Argonne National Laboratory Center for Nanoscale Materials U.S. Department of Energy

Nanoscience Cooperative for Students

Nanoscience Collective Students

The NanoBusiness Alliance's "Nanoscience High School Talent Fellowship" sponsored 25 students from Illinois, North Carolina and Colorado at Argonne's Center for Nanoscale Materials for one week in June 2010.

The NanoBusiness Alliance has partnered with Argonne's Center for Nanoscale Materials (CNM) and Division of Educational Programs (DEP) to better prepare high school juniors and seniors pursuing science and engineering careers.

Named the Nanoscience High School Talent Fellowship, the program hosted 25 students from Illinois, North Carolina, and Colorado, who participated in a "boot camp" of hands-on laboratory experiments, demonstrations, and lectures by CNM scientists.

Kathleen Carrado Gregar, manager of CNM outreach and user programs, kicked off the camp with an introduction to nanoscience. Nathan Guisinger taught students about scanning tunneling microscopy and atomic force microscopy, while Elena Shevchenko demonstrated self-assembly, and Elena Rozhkova and Chris Fry presented peptide synthesis. Students synthesized gold nanoparticles with Galyna Krylova, and Daniel Lopez discussed MEMS/NEMS, while Dave Czaplewski gave the students a tour of the cleanroom nanofabrication facility.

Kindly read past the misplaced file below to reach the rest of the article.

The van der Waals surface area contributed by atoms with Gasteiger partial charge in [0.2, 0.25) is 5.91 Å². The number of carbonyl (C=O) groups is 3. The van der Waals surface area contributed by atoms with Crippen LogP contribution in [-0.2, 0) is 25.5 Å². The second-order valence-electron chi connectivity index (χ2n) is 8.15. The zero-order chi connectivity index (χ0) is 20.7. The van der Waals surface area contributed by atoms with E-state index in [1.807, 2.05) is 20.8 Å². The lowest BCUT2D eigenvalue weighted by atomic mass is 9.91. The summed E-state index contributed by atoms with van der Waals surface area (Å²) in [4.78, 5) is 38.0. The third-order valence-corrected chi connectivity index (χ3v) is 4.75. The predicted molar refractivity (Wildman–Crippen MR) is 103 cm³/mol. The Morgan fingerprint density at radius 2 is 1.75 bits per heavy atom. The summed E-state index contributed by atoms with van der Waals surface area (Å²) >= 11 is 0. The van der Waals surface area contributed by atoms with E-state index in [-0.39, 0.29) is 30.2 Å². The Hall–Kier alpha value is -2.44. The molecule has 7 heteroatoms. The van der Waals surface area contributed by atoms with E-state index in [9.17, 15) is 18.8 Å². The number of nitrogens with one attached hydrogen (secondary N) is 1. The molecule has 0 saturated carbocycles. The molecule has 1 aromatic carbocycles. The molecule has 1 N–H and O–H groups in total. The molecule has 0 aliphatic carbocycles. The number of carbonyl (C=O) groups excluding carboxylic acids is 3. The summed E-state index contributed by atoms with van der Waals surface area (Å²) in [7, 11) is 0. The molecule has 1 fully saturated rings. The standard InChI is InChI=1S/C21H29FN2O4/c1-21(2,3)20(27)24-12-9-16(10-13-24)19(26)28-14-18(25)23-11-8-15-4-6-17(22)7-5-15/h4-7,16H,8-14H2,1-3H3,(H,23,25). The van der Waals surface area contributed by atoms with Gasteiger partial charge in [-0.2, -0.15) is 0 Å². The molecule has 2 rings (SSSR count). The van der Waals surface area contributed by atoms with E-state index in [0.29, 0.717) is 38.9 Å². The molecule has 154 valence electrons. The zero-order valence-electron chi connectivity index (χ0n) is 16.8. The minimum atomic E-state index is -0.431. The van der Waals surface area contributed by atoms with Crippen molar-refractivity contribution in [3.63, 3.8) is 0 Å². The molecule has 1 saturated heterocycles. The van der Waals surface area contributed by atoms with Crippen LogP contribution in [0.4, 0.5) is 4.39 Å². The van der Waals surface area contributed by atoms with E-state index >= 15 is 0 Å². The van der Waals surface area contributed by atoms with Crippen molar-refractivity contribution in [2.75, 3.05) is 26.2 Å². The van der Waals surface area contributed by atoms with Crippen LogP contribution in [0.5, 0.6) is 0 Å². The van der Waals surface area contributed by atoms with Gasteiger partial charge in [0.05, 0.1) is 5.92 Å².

"The experience I had at the Argonne camp is unparalleled," said Amishi Bajaj, 16, of Oak Brook, Ill. "I was able to achieve a greater understanding of the implementation of nanotechnology in the lab…as well as in the real world with lectures presented by pioneers of their respective fields.

Nanotechnology is at the forefront of energy, medical, security and environmental research. The nanotechnology industry is a growing source of jobs and economic growth for the Chicagoland area and for the nation.

Illinois is poised to benefit disproportionately from that growth due to its location near several top-ranking research universities as well as state-of-the-art facilities like Argonne. To fill the increasing number of job opportunities and to increase the rate of nanotechnology innovation, more students need to be recruited to major in science and engineering.

View photos of CNM's Nanostudents in action.

July 2010

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